World AIDS Day Strikes a Chord Across U.S. Campuses
December 5, 2013
This article was reported by USA Today.
USA Today reported that many colleges and universities across the nation were expanding their HIV/AIDS awareness events in association with World AIDS Day, held each year on December 1. Campus wellness centers and students staged a wide variety of events to increase HIV awareness and educate their peers about prevention and treatment.
University of Houston-Downtown students organized a march in which one of every five marchers wore a t-shirt reading, "I am HIV-positive," to raise awareness that approximately 20 percent of HIV-infected people in the United States were unaware of their status. The East Carolina University Campus Wellness Center sponsored a runway fashion show featuring outfits made of condoms. Two Texas Tech University medical students organized a week of HIV awareness events. Emory University students created AIDS memorial quilts in honor of HIV-infected people to remind students that HIV still presented a threat. Southern Illinois University Carbondale events included free HIV testing, a vigil, and a panel discussion that aimed to provide an environment in which students were comfortable asking questions.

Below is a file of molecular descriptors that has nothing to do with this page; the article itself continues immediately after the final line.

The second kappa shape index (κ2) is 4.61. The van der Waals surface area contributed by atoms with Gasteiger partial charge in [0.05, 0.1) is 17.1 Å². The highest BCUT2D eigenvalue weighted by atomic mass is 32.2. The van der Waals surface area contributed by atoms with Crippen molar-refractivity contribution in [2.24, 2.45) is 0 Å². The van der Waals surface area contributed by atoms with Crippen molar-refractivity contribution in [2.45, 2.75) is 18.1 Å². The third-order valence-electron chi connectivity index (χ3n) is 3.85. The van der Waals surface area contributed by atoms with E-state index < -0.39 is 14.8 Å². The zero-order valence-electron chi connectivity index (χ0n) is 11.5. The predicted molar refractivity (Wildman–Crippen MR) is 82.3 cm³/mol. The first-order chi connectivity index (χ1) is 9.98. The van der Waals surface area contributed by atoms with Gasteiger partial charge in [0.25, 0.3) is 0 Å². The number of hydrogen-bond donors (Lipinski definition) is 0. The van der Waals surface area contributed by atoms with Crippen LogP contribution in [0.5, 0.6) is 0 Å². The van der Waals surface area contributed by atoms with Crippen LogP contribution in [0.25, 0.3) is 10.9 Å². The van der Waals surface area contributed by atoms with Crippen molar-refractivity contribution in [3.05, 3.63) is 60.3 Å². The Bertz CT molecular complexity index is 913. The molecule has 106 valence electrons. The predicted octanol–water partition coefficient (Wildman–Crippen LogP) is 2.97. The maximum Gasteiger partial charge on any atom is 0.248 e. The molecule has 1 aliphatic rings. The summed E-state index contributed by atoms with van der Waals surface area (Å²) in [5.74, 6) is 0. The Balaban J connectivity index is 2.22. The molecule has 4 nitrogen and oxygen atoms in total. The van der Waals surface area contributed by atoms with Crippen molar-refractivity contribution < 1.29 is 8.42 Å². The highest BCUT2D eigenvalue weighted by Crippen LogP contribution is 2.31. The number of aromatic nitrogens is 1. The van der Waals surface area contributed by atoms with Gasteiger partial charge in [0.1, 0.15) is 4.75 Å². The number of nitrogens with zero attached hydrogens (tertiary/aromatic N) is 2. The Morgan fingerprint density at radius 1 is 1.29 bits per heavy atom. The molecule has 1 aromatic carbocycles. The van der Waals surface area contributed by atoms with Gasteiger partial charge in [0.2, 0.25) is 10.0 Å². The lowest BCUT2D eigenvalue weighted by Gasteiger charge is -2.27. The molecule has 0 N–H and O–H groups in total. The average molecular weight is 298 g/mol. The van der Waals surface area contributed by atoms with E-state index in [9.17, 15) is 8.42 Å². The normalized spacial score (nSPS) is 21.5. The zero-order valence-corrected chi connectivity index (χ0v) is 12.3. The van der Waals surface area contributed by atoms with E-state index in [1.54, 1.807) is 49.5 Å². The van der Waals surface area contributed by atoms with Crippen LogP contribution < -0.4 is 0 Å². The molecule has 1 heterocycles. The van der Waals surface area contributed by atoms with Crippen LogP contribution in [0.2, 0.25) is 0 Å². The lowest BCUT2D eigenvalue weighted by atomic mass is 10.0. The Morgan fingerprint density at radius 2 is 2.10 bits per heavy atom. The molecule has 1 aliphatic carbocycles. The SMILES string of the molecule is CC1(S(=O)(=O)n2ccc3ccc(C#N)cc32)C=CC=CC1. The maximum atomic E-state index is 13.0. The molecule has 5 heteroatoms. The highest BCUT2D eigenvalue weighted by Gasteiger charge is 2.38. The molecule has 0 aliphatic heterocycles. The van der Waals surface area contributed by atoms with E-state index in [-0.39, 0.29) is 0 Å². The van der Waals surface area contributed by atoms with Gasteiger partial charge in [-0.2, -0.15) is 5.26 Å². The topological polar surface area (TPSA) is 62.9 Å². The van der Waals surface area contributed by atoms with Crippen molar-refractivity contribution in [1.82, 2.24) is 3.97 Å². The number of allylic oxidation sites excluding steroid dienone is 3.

Ebonie Parris, a wellness coordinator at Florida International University (FIU) in Miami-Dade County, stated that the week was a "teachable moment" for students who might not know the difference between HIV and AIDS. FIU events included "edutainment" tools such as a "spinning wheel HIV/AIDS education game." Miami-Dade County has the highest per capita AIDS rate in the nation, according to Florida Department of Health data.
CDC estimated that 1.1 million US residents were HIV-infected, and that 26 percent of new infections occurred among people ages 13-24 in 2010.
This article was provided by CDC National Prevention Information Network. It is a part of the publication CDC HIV/Hepatitis/STD/TB Prevention News Update.
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